An example of the ref keyword in C# (for structs and classes)
There is a lot of confusion about the ref keyword in C#. Many claim that it shouldn’t be used for classes, only for the very different structs. But the reference keyword can actually be very handy for both classes and structs!
The reference keyword signals .NET to pass the address of the reference to the correct memory instead of the reference itself.
I’ll first explain the scenario without using the ref keyword:
First we create a new object. In our diagram this first creates the data “Reference1” in a fresh piece of memory. This reference is like an address book and points toward a location in memory (for C people, points as in pointer). In the fresh piece of memory where “Reference1” points we place the data for our new object. Now we pass our object to the method change. On a low level this means that a fresh piece of memory is found, the data in “Reference1” is copied there (For the well computer versed, when a method is called, all the arguments for that method are copied and put on the stack). Let’s call this new pointer “Reference2”. This “Reference2” at first still points at “MemoryLocation1”. However in the Change method we now create a new Object using the new keyword. This creates a new object in a fresh location in our memory. Let’s call this “MemoryLocation2”. To reflect these changes the address where “Reference2” is pointing at is also changed, this way we keep referencing the correct object. As you can see the address in “Reference1” is not changed, so “Reference1” still points at “MemoryLocation1” and “Reference2” points at “MemoryLocation2”.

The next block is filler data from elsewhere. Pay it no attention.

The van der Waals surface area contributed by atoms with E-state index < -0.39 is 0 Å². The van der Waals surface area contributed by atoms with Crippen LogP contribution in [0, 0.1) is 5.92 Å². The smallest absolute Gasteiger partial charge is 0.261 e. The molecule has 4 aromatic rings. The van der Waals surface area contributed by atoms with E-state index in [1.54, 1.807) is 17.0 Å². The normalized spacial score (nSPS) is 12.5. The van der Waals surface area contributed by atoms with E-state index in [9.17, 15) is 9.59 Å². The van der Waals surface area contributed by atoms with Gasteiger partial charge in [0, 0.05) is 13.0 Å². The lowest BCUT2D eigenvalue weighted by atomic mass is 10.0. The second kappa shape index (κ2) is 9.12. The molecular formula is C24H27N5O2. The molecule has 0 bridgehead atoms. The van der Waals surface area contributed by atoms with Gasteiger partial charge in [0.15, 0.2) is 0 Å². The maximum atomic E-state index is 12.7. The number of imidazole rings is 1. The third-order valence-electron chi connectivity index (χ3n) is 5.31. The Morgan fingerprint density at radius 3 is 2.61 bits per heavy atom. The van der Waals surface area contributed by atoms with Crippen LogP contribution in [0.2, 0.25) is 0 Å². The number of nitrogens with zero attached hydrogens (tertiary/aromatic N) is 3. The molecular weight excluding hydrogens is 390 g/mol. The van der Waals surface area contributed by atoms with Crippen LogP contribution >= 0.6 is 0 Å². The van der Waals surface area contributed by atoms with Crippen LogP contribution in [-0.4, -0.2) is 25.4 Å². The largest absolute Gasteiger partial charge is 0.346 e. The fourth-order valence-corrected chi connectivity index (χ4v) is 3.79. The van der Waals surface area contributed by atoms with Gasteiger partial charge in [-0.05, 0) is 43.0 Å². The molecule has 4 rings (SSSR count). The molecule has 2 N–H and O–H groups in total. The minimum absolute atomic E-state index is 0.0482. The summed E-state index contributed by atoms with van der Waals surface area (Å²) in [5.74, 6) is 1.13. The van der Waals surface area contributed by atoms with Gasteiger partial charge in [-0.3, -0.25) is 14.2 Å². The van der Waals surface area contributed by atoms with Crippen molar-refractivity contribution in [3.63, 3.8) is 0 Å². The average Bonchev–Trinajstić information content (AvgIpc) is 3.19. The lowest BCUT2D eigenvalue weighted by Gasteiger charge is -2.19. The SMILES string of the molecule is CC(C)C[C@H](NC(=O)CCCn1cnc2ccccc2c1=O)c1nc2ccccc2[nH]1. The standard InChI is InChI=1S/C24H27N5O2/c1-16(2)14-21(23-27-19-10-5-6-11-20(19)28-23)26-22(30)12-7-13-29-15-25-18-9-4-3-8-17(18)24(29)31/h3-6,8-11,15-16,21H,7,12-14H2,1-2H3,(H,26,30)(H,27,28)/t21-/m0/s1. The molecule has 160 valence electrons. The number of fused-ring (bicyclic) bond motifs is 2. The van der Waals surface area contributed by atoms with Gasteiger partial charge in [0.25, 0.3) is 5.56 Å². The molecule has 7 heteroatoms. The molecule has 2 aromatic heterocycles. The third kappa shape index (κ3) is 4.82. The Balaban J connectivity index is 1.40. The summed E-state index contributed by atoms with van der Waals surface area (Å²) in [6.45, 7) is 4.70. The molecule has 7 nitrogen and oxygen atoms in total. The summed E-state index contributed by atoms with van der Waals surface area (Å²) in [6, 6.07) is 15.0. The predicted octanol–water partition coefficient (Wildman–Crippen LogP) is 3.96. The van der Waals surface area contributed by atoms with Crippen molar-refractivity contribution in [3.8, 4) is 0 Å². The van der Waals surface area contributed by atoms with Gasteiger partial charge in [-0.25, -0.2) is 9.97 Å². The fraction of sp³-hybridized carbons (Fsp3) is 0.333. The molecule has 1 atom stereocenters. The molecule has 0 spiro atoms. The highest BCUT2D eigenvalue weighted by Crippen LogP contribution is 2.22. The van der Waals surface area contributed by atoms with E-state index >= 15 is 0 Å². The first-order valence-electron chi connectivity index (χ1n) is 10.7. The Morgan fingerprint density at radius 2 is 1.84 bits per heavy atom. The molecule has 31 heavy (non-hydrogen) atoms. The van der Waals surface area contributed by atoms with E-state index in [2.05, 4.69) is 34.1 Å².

Now let’s consider what happens when we do use the reference keyword.
At first we again have “Reference1” pointing at “MemoryLocation1”. But when we pass our new object to the Change method something different happens. Instead of copying “Reference1” the memory location of “Reference1” is copied and put on the stack, in our diagram this is “ReferenceAddress”. When new object is created it’s again put in a fresh memory location (say “MemoryLocation3”). However since we are working with the address of “Reference1”, instead of a new reference, “Reference1” is updated to point to “MemoryLocation3”. So the instance o inside the method change and the instance obj are now the same.
If this is still a bit fuzzy to you, here is a piece of code that should make it totally clear :). Note that structs and classes act in the same fashion this way: